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Catwoman or Dogman?

The one thing that dogs and cats have in common is that they are both good for your health and the stroking of both animals reduces stress, lowers blood pressure and induces relaxation, says Maneka Sanjay Gandhi

Reading a book about human behaviour vis-a-vis animals, I came across an interesting comparison between cat and dog owners. It is true that one can make out (at least I can) whether a person is a cat or dog owner and further, whether a person is a large or small dog owner. But until now, I could never rationalize why I knew this. Desmond Morris has finally explained what I used to consider extrasensory perception.

Cat owners have a stronger personality bias towards independent thought and action. The “group loyalty” or “team spirit” phenomenon is missing in both cats and cat owners. Dog owners are much more sociable, much readier to be part of the gang. Company men, team sportsmen, politicians, these are less likely to keep cats. A cat person is more solitary, more peaceful even. Artists and writers like cats, soldiers like dogs.

Again there is a gender bias: cat lovers are more often female.

This Desmond Morris attributes to the division of labour that has evolved through the ages. Prehistoric men became the group hunters. The women stayed at home and reared children or gathered fuel and wood – all solitary exercises. The male, in consequence, developed the pack mentality that dogs have inherited from their ancestors, the wolves. The female remained an independent sort of person. Feline self-sufficiency and individualism versus canine camaraderie and good fellowship.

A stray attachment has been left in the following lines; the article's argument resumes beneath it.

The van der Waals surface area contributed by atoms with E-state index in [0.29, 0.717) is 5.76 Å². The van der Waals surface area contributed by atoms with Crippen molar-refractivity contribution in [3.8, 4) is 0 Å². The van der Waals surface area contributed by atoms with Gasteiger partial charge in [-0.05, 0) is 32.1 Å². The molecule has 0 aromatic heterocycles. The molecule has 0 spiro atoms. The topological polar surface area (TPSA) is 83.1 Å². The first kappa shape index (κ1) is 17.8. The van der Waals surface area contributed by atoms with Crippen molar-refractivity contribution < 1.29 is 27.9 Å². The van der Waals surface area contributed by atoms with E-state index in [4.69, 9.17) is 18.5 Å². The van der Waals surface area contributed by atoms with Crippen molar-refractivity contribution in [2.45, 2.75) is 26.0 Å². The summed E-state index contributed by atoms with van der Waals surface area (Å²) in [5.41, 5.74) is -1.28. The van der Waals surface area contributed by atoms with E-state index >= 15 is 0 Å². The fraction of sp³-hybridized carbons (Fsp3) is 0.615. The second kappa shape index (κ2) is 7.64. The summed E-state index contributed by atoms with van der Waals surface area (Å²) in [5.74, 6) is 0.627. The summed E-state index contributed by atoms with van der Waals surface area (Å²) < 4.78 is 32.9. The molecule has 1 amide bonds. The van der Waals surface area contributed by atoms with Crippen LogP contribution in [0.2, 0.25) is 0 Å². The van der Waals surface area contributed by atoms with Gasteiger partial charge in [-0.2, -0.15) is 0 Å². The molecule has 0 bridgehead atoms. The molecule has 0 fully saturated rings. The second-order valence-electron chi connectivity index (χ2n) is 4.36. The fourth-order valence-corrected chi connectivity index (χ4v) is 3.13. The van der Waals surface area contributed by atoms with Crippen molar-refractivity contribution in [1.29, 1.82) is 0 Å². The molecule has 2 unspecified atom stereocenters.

How about making other generalisations? Are cat people fastidious about cleanliness? Do cat people like “touching” – kissing, hugging, handholding etc – more than dog people? Are cat people less talkative than dog people, or maybe gentler in their talk?

Of course, in reality, there are many people who enjoy both animals. I, quite honestly, find them equally enriching to my life. This is explained as most people having both canine and feline traits in their personalities. We have times when we want to be alone and silent, and others when we wish to be part of a crowd.

The one thing that dogs and cats have in common is that they are both good for your health. There is a great deal of scientific evidence that the stroking of both animals makes the body systems calmer, reduces stress, lowers blood pressure and induces relaxation. Heart patients abroad are recommended pets as therapy, especially after studies on survival rates of patients with heart disease showed that those who kept pets were much more likely to survive and recover than those who didn’t. Both canine and feline therapy has been used in acute mental distress cases with amazingly beneficial results. In fact, animals have been made mandatory visitors by some hospital authorities in Europe and the USA. Similar results have been reported from prisons where the most anti-social repeaters have shown very positive signs of gentleness or a new desire to belong, merely by being given an animal to look after.

For retired people, household animals provide a focus of activity, and a sense of purpose to get through the day. Dogs or cats, both give their owners a psychological lift. Both make them feel wanted and loved – and increase self esteem!

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